April 19 (Reuters) - Activist hedge fund Sarissa Capital Management LP said on Wednesday that U.S. respiratory drug company Innoviva Inc reneged on a proxy settlement deal that was struck earlier in the day.
Sarissa, run by former Carl Icahn protege Alex Denner, said in a statement that Innoviva had accepted an offer to settle the proxy contest ahead of the shareholder vote scheduled for Thursday by adding two Sarissa-nominated directors to the board.
After Sarissa signed and sent back the settlement contract Wednesday afternoon, Innoviva continued to lobby shareholders to vote for its own nominees without disclosing its settlement with the activist, the hedge fund said. Then Innoviva said it would no longer agree to a deal.
Innoviva declined to comment.
Based on shareholder votes that had come in as of late Wednesday, Innoviva believed it had enough support to defeat Sarissa’s director nominees, according to people familiar with the matter who asked not to be identified discussing internal deliberations.
Innoviva and Sarissa declined to comment on the current votes.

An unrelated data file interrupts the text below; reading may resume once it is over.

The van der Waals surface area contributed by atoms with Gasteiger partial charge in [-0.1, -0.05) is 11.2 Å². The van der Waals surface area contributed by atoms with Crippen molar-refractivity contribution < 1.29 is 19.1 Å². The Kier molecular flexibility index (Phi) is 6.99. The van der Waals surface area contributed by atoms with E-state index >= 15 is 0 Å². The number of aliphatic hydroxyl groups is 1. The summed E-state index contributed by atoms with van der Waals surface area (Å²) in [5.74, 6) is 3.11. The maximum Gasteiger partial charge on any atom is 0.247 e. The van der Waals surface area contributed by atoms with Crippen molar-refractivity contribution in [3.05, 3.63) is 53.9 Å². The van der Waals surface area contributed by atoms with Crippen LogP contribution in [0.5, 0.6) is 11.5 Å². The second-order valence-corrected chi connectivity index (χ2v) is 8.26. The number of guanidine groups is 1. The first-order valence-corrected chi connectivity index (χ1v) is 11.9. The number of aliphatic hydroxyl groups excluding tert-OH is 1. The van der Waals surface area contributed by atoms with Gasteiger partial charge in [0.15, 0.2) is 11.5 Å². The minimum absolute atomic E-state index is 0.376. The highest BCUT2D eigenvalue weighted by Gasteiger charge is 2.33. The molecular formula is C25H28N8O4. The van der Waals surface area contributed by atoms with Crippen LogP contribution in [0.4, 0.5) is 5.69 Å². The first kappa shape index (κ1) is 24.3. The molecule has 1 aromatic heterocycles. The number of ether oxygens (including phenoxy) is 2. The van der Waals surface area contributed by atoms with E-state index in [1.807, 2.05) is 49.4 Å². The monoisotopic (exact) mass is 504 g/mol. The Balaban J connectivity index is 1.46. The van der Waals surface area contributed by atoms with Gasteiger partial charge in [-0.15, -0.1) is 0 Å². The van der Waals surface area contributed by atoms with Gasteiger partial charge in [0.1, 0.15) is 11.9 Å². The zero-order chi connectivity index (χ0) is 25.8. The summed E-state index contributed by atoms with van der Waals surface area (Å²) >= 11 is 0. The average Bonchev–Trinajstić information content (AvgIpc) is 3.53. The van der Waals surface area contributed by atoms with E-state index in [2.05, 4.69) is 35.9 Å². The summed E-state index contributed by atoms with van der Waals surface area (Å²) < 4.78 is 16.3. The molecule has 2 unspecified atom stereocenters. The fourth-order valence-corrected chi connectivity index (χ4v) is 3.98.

Sarissa, which owns a 2.72 percent stake in Innoviva, had accused the company of spending too much money on executive pay and board compensation, given that its only function is to manage the drug royalties it receives from GlaxoSmithKline Plc .
Earlier this month, Innoviva announced plans to undertake a review of cost and executive compensation structures that it said could result in “meaningful savings in our core operating costs that will benefit our financial performance.”
Innoviva, which had 14 employees as of Dec. 31, according to its annual report, has a market capitalization of $1.5 billion. GlaxoSmithKline, which has a 29.3 percent stake in Innoviva, had opposed Sarissa’s board nominees.
Innoviva and GlaxoSmithKline submitted an application in November to market their new three-in-one inhaled lung drug for U.S. approval. Innoviva and GlaxoSmithKline have other respiratory medicines in the market.
Sarissa has a track record of shaking up boards in the pharmaceutical industry. Its past targets have included Biogen Inc and Ariad Pharmaceuticals Inc, a manufacturer of cancer drugs which agreed to sell itself to Japanese drugmaker Takeda Pharmaceutical Co. Ltd in January for $5.2 billion. (Reporting by Greg Roumeliotis and Michael Flaherty in New York; Editing by Leslie Adler)